Craig Groeschel said recently in a podcast that culture eats strategy for breakfast.
If this is true, and I believe every successful organization would say yes, then what should our culture be like?
What values should our organization or church hold to so that we have a good culture?
Every church has different things that make them who they are, and I want to unveil the curtain of the church that I am a part of.
So, here are four values of the connections team (hospitality team):
1. Everything Speaks
One value that we communicate to every connections team member at our church is that everything communicates something to the guest walking through our doors.
The friendliness or unfriendliness of our staff communicates something. The cleanliness of our facility communicates something. The signage communicates something. Everything communicates.
We all are fans of Disney World. Let’s just be honest, every church wishes that it had culture like Disney.
When Walt Disney was opening Disneyland, his wife asked him why he would open an amusement park, because they are so dirty. Walt responded, “that is the exact reason I want to open a park, because mine won’t be dirty.”
Walt Disney created a culture that communicates excellence to every person who visits their parks.
Did you know that you cannot go more than 27 feet at Disney without passing a trash can. That is culture, my friends.
Danny Franks, the connections pastor at the Summit Church records the story of a pastor who wanted to try out how strong the culture was at Disney. The pastor dropped an apple core just to see how long it would take an employee to pick it up. 60 seconds, and it was not a custodian, it was a regular worker.
My point is that everything communicates and speaks. Be professional. Be clean. Be friendly. Be helpful.
Communicate something positive to every person who comes through your doors every weekend.
2. Make Connections Personal
Greeters must get deeper than “welcome to church,” “enjoy the service,” “how are you?”
These are not personal connections.
Most people who attend church are looking for friends. That is why they say that it is easier to step into community than conversion.
Every person at your church who has to interact with people should be challenged to make every connection personal.
3. Positions Are A Means To An End
We schedule all of our volunteers, we use a system called Planning Center (I highly recommend it)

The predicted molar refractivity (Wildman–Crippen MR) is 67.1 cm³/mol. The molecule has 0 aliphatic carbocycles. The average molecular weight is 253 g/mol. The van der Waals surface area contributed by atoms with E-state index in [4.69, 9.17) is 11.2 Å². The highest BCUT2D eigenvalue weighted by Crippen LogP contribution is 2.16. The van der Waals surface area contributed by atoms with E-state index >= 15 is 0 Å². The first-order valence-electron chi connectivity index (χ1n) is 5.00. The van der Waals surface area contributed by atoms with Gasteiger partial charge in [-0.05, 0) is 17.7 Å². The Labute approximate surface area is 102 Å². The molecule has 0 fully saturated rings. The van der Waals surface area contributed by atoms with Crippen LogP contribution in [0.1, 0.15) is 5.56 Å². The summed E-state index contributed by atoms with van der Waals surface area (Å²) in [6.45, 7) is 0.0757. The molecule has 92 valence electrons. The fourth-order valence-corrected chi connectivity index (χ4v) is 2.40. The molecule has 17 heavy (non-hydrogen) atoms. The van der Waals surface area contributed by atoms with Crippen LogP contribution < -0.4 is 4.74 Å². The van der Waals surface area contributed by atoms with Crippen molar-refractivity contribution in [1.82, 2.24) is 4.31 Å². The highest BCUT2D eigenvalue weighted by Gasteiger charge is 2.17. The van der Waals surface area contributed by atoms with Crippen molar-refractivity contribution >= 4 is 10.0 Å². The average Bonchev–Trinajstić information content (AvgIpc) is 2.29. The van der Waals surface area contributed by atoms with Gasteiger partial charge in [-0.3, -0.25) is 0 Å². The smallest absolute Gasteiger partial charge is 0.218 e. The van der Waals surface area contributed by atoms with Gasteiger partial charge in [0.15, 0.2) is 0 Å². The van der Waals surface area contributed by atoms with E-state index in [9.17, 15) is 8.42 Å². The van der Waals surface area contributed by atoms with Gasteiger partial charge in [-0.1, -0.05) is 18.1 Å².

Every position is important, but the position in and of itself is not the end. Helping people find and follow Jesus is the end.
So, every position that we create helps people find and follow Jesus.
Positions are a means to end, they are not the end.
So, we tell our volunteers who greet, park cars, or help kids get checked in that they are making a difference and helping us accomplish the end which is helping people find and follow Jesus.
4. Set Them Up For A Second Visit
Usually the idea of follow-up or a guest coming back as a second time is on the Pastor. Church members rely so heavily on the pastor making these things happen.
But what do you do when your church gets so big that Pastors cannot effectively make personal connections and set them up for a second visit?
That is where volunteers come in. We value volunteers making personal connections and helping people come back for a second visit.
Here is why this is important:
Statistics say that 16% guests who visit your church will come back for a second week.
A more staggering statistic says that 87% of second time guests return for a third visit.
Do you know what those statistics tell me? The second visit is extremely important, in some ways much more important than the first visit.
If you can be effective at getting first time guests to return for a second visit then your church will grow, because it is much easier to get them to a third visit than a second visit.
These are just a few of the things that we try to tell our connections team.
What are some values that you would add to the list?